Smiling and Shivering
Heidi and I spent many hours in front of that theatre smiling and guiding folks. We also spent a lot of time shivering, despite our freebie jackets, gloves and hand warmers.
Nearby, Eli played for the crowds, bundled in his own jacket with knit cap and gloves. A few locals greeted him and called him by name. Some dropped money in his cello case. I never saw Eli get upset or angry about anything. He just came and went throughout the day. He seemed to know when the lines would be longest and his audience would be the largest. He performed, then rode away on his bike.
On My Last Day
After days of observing and listening, I approached Eli as he was packing up his cello to leave. I told him I wanted to thank him for sharing his music all week. I couldn't name some of the classical pieces I recognized but they were almost haunting in their beauty. I asked if I could take a photo and he pulled his cello out again. I dropped a 10-dollar bill in his case. He smiled and spoke very softly. "I love you. Take as many as you like."
I think of you every time I see a musician on the street...especially if it's cold. I heard you went to Julliard, but you said you couldn't remember when I asked. I worry a little bit about you, since I'm not sure if you even have a home. But I choose to remember you in this photo, with a playful smile. You have your music. Clearly, that's a lot!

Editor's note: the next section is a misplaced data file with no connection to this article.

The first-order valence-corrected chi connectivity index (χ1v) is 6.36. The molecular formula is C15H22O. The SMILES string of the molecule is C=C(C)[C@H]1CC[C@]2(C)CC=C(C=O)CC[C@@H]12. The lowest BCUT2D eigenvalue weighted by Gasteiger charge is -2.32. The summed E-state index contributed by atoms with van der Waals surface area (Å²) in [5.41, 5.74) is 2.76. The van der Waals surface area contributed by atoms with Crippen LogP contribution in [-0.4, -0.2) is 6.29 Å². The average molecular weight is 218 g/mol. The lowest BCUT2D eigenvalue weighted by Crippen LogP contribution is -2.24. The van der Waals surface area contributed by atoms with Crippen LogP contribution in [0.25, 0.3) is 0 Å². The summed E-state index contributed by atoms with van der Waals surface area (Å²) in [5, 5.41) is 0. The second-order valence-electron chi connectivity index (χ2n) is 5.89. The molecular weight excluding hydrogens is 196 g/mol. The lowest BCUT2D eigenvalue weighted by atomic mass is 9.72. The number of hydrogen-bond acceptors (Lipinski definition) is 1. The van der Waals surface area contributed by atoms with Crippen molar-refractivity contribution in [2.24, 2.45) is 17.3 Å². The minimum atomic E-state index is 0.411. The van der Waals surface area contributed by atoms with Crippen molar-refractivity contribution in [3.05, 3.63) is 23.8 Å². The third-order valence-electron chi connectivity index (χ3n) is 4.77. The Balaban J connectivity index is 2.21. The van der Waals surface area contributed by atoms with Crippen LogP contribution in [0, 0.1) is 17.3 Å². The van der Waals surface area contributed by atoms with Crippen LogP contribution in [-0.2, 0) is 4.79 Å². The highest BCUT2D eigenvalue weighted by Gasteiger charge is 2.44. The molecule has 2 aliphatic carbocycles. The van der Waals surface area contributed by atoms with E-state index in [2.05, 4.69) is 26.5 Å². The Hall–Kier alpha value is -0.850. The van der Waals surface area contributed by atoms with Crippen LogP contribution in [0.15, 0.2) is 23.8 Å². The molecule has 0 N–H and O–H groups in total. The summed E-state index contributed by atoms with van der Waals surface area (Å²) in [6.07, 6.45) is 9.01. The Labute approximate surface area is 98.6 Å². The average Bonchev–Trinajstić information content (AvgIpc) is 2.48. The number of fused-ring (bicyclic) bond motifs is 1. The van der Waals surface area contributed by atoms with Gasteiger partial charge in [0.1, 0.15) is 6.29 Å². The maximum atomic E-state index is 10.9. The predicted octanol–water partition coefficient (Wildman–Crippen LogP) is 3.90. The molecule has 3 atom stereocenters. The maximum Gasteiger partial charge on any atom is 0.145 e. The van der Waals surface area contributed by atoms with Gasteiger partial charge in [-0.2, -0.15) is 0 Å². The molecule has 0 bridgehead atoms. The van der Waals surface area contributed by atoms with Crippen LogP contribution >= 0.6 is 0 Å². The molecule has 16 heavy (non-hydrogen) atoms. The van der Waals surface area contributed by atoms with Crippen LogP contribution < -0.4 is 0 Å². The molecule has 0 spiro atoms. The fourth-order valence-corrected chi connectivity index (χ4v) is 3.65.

Curious Since Childhood
Ever since I was 6 and saw my first horse drawn buggy in Pennsylvania, I have been intrigued by the Amish and their simple lives. I've seen a few more glimpses of buggies and bonnets over the years, but it has always been from a car window. Last Tuesday afternoon, I got to spend a little time chatting with two Amish children, Mary (squinting in the sun) and her older sister Lydia.